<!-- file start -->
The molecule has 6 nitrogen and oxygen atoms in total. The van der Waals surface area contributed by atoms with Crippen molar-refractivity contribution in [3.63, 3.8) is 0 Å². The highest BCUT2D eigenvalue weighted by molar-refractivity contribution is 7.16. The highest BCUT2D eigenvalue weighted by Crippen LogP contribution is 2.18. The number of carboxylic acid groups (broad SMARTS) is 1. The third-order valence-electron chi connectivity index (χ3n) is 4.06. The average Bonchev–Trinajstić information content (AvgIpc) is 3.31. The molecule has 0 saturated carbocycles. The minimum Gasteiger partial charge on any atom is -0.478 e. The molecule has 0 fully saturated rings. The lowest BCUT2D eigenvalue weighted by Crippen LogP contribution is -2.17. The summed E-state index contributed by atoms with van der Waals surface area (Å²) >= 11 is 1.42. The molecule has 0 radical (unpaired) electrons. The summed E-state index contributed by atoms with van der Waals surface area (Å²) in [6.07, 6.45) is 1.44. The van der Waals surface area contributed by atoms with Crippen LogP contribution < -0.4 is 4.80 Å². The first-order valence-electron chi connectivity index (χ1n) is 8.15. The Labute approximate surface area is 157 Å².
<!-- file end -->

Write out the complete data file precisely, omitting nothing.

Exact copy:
The molecule has 6 nitrogen and oxygen atoms in total. The van der Waals surface area contributed by atoms with Crippen molar-refractivity contribution in [3.63, 3.8) is 0 Å². The highest BCUT2D eigenvalue weighted by molar-refractivity contribution is 7.16. The highest BCUT2D eigenvalue weighted by Crippen LogP contribution is 2.18. The number of carboxylic acid groups (broad SMARTS) is 1. The third-order valence-electron chi connectivity index (χ3n) is 4.06. The average Bonchev–Trinajstić information content (AvgIpc) is 3.31. The molecule has 0 saturated carbocycles. The minimum Gasteiger partial charge on any atom is -0.478 e. The molecule has 0 fully saturated rings. The lowest BCUT2D eigenvalue weighted by Crippen LogP contribution is -2.17. The summed E-state index contributed by atoms with van der Waals surface area (Å²) >= 11 is 1.42. The molecule has 0 radical (unpaired) electrons. The summed E-state index contributed by atoms with van der Waals surface area (Å²) in [6.07, 6.45) is 1.44. The van der Waals surface area contributed by atoms with Crippen LogP contribution < -0.4 is 4.80 Å². The first-order valence-electron chi connectivity index (χ1n) is 8.15. The Labute approximate surface area is 157 Å².